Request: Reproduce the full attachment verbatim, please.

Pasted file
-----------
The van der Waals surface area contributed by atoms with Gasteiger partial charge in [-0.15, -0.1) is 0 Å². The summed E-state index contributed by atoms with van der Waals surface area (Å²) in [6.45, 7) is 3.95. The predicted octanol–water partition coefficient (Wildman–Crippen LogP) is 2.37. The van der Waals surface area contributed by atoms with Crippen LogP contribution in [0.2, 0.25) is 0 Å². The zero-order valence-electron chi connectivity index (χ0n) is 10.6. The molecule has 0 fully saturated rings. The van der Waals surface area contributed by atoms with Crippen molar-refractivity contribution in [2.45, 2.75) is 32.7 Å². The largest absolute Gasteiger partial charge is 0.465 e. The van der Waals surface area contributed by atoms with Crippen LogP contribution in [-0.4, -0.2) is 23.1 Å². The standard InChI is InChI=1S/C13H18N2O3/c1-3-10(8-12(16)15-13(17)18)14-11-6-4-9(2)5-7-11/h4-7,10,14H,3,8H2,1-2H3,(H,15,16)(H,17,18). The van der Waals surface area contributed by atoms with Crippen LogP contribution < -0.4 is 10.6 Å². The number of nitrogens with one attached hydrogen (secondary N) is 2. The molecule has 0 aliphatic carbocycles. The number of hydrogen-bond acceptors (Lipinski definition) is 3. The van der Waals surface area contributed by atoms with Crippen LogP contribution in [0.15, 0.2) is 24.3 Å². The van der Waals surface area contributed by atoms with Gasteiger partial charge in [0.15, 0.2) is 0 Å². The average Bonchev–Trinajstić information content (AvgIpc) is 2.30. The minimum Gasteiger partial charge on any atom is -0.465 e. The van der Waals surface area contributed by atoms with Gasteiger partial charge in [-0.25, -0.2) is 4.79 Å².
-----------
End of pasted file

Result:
The van der Waals surface area contributed by atoms with Gasteiger partial charge in [-0.15, -0.1) is 0 Å². The summed E-state index contributed by atoms with van der Waals surface area (Å²) in [6.45, 7) is 3.95. The predicted octanol–water partition coefficient (Wildman–Crippen LogP) is 2.37. The van der Waals surface area contributed by atoms with Crippen LogP contribution in [0.2, 0.25) is 0 Å². The zero-order valence-electron chi connectivity index (χ0n) is 10.6. The molecule has 0 fully saturated rings. The van der Waals surface area contributed by atoms with Crippen molar-refractivity contribution in [2.45, 2.75) is 32.7 Å². The largest absolute Gasteiger partial charge is 0.465 e. The van der Waals surface area contributed by atoms with Crippen LogP contribution in [-0.4, -0.2) is 23.1 Å². The standard InChI is InChI=1S/C13H18N2O3/c1-3-10(8-12(16)15-13(17)18)14-11-6-4-9(2)5-7-11/h4-7,10,14H,3,8H2,1-2H3,(H,15,16)(H,17,18). The van der Waals surface area contributed by atoms with Crippen LogP contribution < -0.4 is 10.6 Å². The number of nitrogens with one attached hydrogen (secondary N) is 2. The molecule has 0 aliphatic carbocycles. The number of hydrogen-bond acceptors (Lipinski definition) is 3. The van der Waals surface area contributed by atoms with Crippen LogP contribution in [0.15, 0.2) is 24.3 Å². The van der Waals surface area contributed by atoms with Gasteiger partial charge in [0.15, 0.2) is 0 Å². The average Bonchev–Trinajstić information content (AvgIpc) is 2.30. The minimum Gasteiger partial charge on any atom is -0.465 e. The van der Waals surface area contributed by atoms with Gasteiger partial charge in [-0.25, -0.2) is 4.79 Å².